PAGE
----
January 23, 2012

Santorum, Romney Talk Space in Central Florida (Source: SPACErePORT)
In one television interview on Monday, after a campaign speech, GOP candidate Rick Santorum was asked about the importance of the space program. He responded that space is important from a national security standpoint, because the U.S. will in the future encounter more international threats from space. Later that night at a candidate debate in Tampa, Mitt Romney also spoke of space in terms of national security. He said "We have control of the commons: space, air, and the sea." Then he mentioned the fact that the "Space Coast is struggling" while President Obama plays golf. (1/23)

One Russian Ship Vacates Station Port for Next Vehicle (Source: SpaceFlightNow.com)
After 82 days docked to the International Space Station, a Russian Progress resupply freighter pulled away Monday afternoon to fly independently into a higher orbit for deployment of a science satellite and setting the stage for another cargo ship launching to the outpost later this week. The Progress M-13M spacecraft reached the station Nov. 2 to deliver three tons of equipment, food, rocket fuel, air and water. It was marked resumption of the Russian-provided supply chain after the August launch failure of the previous ship. (1/23)

Next Solicitation for Commercial Crew Program Expected Feb. 7 (Source: Space News)
NASA plans to solicit proposals Feb. 7 for the third round of its commercial crew program and award at least two funded Space Act Agreements this summer that will run through 2014 and prepare competing astronaut transportation concepts for production. NASA has rebranded this initiative as the “Commercial Crew integrated Capability” program, according to a procurement notice posted online Jan. 23. It was formerly known as the Commercial Crew Integrated Design Contract. (1/23)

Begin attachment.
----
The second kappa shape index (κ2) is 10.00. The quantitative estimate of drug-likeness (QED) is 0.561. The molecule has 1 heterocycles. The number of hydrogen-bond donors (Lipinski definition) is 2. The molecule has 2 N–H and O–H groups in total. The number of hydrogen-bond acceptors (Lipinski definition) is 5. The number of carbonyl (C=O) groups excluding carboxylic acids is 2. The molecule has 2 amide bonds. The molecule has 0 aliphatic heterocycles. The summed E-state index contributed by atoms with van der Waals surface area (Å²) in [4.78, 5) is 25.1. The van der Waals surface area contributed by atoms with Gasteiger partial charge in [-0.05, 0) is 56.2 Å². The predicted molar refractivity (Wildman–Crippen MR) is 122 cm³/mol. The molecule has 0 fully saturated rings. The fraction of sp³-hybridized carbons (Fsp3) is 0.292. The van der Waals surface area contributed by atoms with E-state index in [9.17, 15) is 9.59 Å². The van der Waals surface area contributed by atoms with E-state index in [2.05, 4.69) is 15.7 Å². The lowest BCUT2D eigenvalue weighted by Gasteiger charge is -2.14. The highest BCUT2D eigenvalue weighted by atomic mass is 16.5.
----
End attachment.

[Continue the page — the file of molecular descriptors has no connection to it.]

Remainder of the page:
Biggest Solar Storm Since 2005 Underway, Will Peak Tuesday (Source Washington Post)
Fast on the heels of a solar storm that delivered a glancing blow over the weekend — triggering bright auroras in Canada and Scandinavia — the sun released an even more energetic blast of radiation and charged plasma overnight that could disrupt GPS signals and the electrical grid Tuesday, especially at high latitudes, space weather experts warned Monday morning. Already, the storm could be disrupting satellite communications as streams of radiation from the sun bounce across the Earth’s magnetic field, which extends above the surface into space. (1/23)

Gingrich Faces Struggling Space Coast Audience for Space Speech (Source: Huntsville Times)
Newt Gingrich, riding a wave of popularity in the Republican Party after winning the South Carolina primary, will find a Space Coast struggling to re-invent itself after the end of the 30-year-old space shuttle program (which cost thousands of Florida jobs) and a long fight over the future of NASA between Congress and President Barack Obama. That fight is over now, but the compromise solution has left uncertainty in Florida and other space states.

Obama ended NASA's behind-schedule Constellation rocket program in favor of government support for building a U.S. commercial space industry to ferry astronauts and cargo to and from the International Space Station. His idea was that NASA would spend much of the coming decade preparing for the complex challenges of deep space missions.

Fearing loss of the nation's spaceflight capability, Congress forced the White House to agree to allow NASA to develop a new heavy-lift rocket instead. That rocket will be developed in Huntsville by NASA's Marshall Space Flight Center. The Huntsville area lost an estimated 1,500-2,000 aerospace jobs in 2010 and 2011 as the Constellation and space shuttle programs wound down. (1/23)

How to Picture a Black Hole (Source: WIRED)